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Attacks/Breaches

9/13/2019
01:30 PM
Steve Zurier
Steve Zurier
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6 Questions to Ask Once You’ve Learned of a Breach

With GDPR enacted and the California Consumer Privacy Act on the near horizon, companies have to sharpen up their responses. Start by asking these six questions.
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Image Source: Adobe Stock: Yury Zap

Image Source: Adobe Stock: Yury Zap

 

Companies don't have the luxury of waiting days and even weeks before they report a data breach to the public. Many global firms do business overseas and are subject to GDPR, and California's data privacy law goes into effect Jan. 1, 2020. There are other such measures on the way in India and Brazil.

All these new measures require that companies report a breach within 72 hours.

That means it's more important than ever for companies to know how to respond once they learn that they've been breached. The M-Trends 2019 report released by FireEye Mandiant found that 59% of breaches are self-detected, while 41% are reported to breached companies by external sources.

Charles Carmakal, strategic services CTO for FireEye Mandiant advises companies to start by validating that a breach took place and if you haven’t already, develop a comprehensive incident response plan.

"It's really important to know what the attack was and why the bad threat actors broke in," Carmakal says. "Do your due diligence and have this information because it will really help you from a legal perspective if the case gets turned over the law enforcement and there's an indictment."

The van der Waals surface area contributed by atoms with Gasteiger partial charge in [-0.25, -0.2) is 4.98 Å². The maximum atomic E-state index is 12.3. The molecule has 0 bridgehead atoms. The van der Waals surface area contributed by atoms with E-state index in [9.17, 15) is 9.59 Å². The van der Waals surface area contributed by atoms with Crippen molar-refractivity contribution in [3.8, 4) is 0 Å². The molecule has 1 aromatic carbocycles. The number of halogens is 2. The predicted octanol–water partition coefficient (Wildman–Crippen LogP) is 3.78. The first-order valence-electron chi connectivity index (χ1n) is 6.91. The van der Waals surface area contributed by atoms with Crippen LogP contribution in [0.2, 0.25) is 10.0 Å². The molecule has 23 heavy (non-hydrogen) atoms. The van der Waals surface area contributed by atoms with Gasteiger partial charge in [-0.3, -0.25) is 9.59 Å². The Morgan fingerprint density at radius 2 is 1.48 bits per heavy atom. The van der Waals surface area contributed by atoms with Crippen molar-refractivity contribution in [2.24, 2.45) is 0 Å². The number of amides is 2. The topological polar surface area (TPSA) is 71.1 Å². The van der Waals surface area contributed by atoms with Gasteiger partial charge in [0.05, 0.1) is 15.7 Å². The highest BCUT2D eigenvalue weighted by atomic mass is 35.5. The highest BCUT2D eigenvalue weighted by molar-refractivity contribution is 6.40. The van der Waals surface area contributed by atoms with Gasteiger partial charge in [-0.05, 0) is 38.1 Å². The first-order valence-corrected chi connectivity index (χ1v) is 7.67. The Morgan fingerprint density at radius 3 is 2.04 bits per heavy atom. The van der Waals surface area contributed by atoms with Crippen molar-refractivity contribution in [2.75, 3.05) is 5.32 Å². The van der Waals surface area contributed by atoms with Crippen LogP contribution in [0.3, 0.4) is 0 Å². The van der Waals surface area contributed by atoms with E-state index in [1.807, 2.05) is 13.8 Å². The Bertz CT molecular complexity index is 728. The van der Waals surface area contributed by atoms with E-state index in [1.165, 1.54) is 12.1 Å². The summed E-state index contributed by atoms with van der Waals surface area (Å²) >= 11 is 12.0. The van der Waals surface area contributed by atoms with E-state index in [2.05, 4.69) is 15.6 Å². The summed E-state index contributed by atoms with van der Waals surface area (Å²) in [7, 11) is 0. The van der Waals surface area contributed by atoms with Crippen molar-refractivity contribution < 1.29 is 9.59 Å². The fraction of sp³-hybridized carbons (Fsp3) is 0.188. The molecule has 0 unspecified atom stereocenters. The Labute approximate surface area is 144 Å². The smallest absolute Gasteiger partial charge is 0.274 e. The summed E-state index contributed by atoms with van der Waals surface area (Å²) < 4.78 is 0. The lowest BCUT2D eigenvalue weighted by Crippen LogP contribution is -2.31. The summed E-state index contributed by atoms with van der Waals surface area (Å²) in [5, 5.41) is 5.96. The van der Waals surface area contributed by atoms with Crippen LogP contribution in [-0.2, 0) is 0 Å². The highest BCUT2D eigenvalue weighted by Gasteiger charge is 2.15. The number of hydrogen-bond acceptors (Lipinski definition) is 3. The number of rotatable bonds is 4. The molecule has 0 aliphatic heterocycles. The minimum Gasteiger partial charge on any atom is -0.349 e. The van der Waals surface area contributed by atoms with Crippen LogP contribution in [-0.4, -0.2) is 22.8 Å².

While some companies have clear processes and procedures in place, many companies (especially SMBs) are not at all prepared to handle a breach. Start by asking the following six questions.

 

Steve Zurier has more than 30 years of journalism and publishing experience, most of the last 24 of which were spent covering networking and security technology. Steve is based in Columbia, Md. View Full Bio

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REISEN1955
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REISEN1955,
User Rank: Ninja
9/16/2019 | 3:22:27 PM
Nouns
Words are important and ages ago Cliff Stoll wrote an engaging book THE CUCKOO'S NEST which should be required reading for any cyber pro.  In this book, at one point, he was asked by the FBI to define the threat and theft.  Their language was proper and mild and I think this is so here...

Threat Actor?  No - how about Bald Faced Criminal

Ongoing?  No, how about barn door still unlocked?

Data theft?  No, how above did they empty Fort Knox.

Ongoing?  No, are the black trucks still at the docking back.

Restoration protocol?  No, are we still screwed in putting shit back-together?

Don't have a plan?  are we then up Schitt's creek with no paddle or boat? 

I noticed that responsibility for defense was not mentioned?
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